Dx Peripheral T Cell Lymphoma stage 2B bulky, aggressive Dec/09.
    6 chop14 and Neulasta.
    Clean PET April/10, 18 rads 36gy mop up. All done May 2010
    Iffy scan Nov. 2011. Scan Feb 2012 .still in remission.Still NED Nov 2012.
    Discharged Nov 2014.

    May/2012. U/sound, thyroid scan, FNB. Benign adenoma.

    Relapse Apr 2016. AITL. Some chemos then on to allo or hap transplant. Onc says long remission was good. Still very fixable. All I needed to hear. I am pumped and ready. BRING IT ON

  4. #4
    Administrator Top User Kermica's Avatar
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    I saw a great, in depth resource which provides a great deal of solid background information about Lymphomas of various types. Here is the link to the NHL information: http://www.cancernetwork.com/cancer-...=1&ts=06112014

    and here is the link for the HL folks out there: http://www.cancernetwork.com/cancer-...=1&ts=06112014

    To me, it is need to know information for any of us making this journey. You may need to register, I can't remember if I needed to do that originally to get access. Good reading...

    Good health,

    kermica
    When the world says, "Give up," Hope whispers, "Try it one more time."
    ~Author Unknown

    Age 66
    Follicular lymphoma diagnosed August 08, Stage 1
    2 cycles (20 treatments each) localized radiation to tumor sites. Remission confirmed July 09
    Restaged to Stage 3 May 2010
    Recurrence confirmed May 2010 - Watch and Wait commenced - multiple scans with minimal progression.
    Cutaneous Squamous Cell Carcinoma diagnosed September 2012. Mohs surgical excision 09/2012. Successful, clean edges all around.
    Significant progression detected in PET scan - December 2012
    Biopsy to check for transformation 1/18/2013 - negative for that but full of lymphoma, of course.
    July 2013 - Rescan due to progression shows one tumor (among many) very suspect for transformation, another biopsy 8/12/13.
    August 2013 - No evidence of transformation, 6 courses of B+R commence 8/29 due to "extensive, systemic disease".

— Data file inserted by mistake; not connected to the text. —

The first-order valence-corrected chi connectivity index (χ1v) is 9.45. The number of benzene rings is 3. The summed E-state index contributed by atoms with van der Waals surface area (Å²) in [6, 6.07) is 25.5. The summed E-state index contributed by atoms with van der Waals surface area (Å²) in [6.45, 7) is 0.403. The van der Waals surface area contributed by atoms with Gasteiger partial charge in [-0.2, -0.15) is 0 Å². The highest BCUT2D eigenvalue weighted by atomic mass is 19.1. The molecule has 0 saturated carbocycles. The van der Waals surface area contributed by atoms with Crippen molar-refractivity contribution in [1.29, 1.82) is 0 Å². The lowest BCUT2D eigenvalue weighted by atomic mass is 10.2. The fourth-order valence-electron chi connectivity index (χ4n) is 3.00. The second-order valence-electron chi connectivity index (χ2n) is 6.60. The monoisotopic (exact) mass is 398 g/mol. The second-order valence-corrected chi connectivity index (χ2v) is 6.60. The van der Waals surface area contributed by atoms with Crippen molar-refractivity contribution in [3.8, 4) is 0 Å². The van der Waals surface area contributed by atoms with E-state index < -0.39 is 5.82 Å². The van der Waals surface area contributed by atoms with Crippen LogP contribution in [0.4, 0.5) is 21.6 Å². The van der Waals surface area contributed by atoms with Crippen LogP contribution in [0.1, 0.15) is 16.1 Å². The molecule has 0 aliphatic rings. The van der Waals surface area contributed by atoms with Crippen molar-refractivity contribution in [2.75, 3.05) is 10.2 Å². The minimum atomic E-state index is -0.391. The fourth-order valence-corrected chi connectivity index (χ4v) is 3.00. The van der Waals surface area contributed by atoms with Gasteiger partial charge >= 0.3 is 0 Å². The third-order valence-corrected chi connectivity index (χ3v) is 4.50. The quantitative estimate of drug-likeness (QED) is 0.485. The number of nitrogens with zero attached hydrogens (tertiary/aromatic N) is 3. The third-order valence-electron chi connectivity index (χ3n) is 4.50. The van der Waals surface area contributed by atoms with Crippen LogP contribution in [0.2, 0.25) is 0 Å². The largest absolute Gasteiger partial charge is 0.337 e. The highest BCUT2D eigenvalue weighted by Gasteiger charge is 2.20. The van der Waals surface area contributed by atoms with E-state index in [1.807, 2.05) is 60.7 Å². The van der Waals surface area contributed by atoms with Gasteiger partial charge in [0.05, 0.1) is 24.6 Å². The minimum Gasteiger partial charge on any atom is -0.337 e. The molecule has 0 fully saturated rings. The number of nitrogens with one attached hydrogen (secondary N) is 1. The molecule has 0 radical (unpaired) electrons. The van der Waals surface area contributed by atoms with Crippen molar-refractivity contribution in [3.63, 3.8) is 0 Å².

February 2014 - Diagnostic PET scan states: Negative PET scan. Previous noted hypermetabolic cervical, axillary, iliac and inguinal lymphadenopathy has resolved. Doctor confirms full remission.
    June 2014 - started 2 year maintenance Rituxan, 1 infusion every 3 months. Doctor confirms lump under right arm are "suspicious" for recurrent disease, deferring scans for now.
    February 2015 - Doc and I agreed to stop R maintenance as it is depressing my immune system too much.
    June 2015 - Confirm that the beast is back by physical exam, will scan in August after esophageal issues settle down so we can get a clear view.
    August 2015 - physical exam in error, PET/CT shows no evidence of disease. Remission continues well into second year!
    December 2015 - Cardiologist tells me I have plaque buildup growing at an alarming rate. Stent or bypass down the road but not yet...
    March 2016 - new tumor below the jaw so remission is over. Back to active surveillance until treatment is needed.
    June 2016 - C/T scan indicates presence of multiple lesions in iliac chain.
    August 2016 - PET/CT shows multiple areas of lymphoma as expected plus new areas of concern in bowel.
    January 2017 - C/T scan shows significant progression in cervical and inguinal lymph chains, largest tumor is impacting hearing, measures 2.1x4.6 cm. 4 to 8 cycles of R-CVP, 1x3weeks to commence 2/6/17.
    April 2017 - Mid treatment scan shows about 1/3 reduction in multiple tumors. Also shows abdominal aortic aneurysm with peripheral thrombus. Cardiologist changed meds, spoke of need for surgical repair down the road.

  5. #5
    Administrator Top User Kermica's Avatar
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    Today I saw another excellent update from the Cancer Network. This link will take you to Part 1 of their article on the advances in treatment options for NHL and CLL. Part 2 will be published at a later date and I will add it on to this string when published. I hope folks find this information of some help in making the decisions we all face on this journey, here is the link: http://www.cancernetwork.com/oncolog...=1&ts=09042015

    Good health,

    kermica
    When the world says, "Give up," Hope whispers, "Try it one more time."
    ~Author Unknown

    Age 66
    Follicular lymphoma diagnosed August 08, Stage 1
    2 cycles (20 treatments each) localized radiation to tumor sites. Remission confirmed July 09
    Restaged to Stage 3 May 2010
    Recurrence confirmed May 2010 - Watch and Wait commenced - multiple scans with minimal progression.
    Cutaneous Squamous Cell Carcinoma diagnosed September 2012. Mohs surgical excision 09/2012. Successful, clean edges all around.
    Significant progression detected in PET scan - December 2012
    Biopsy to check for transformation 1/18/2013 - negative for that but full of lymphoma, of course.
    July 2013 - Rescan due to progression shows one tumor (among many) very suspect for transformation, another biopsy 8/12/13.
    August 2013 - No evidence of transformation, 6 courses of B+R commence 8/29 due to "extensive, systemic disease".
    February 2014 - Diagnostic PET scan states: Negative PET scan. Previous noted hypermetabolic cervical, axillary, iliac and inguinal lymphadenopathy has resolved. Doctor confirms full remission.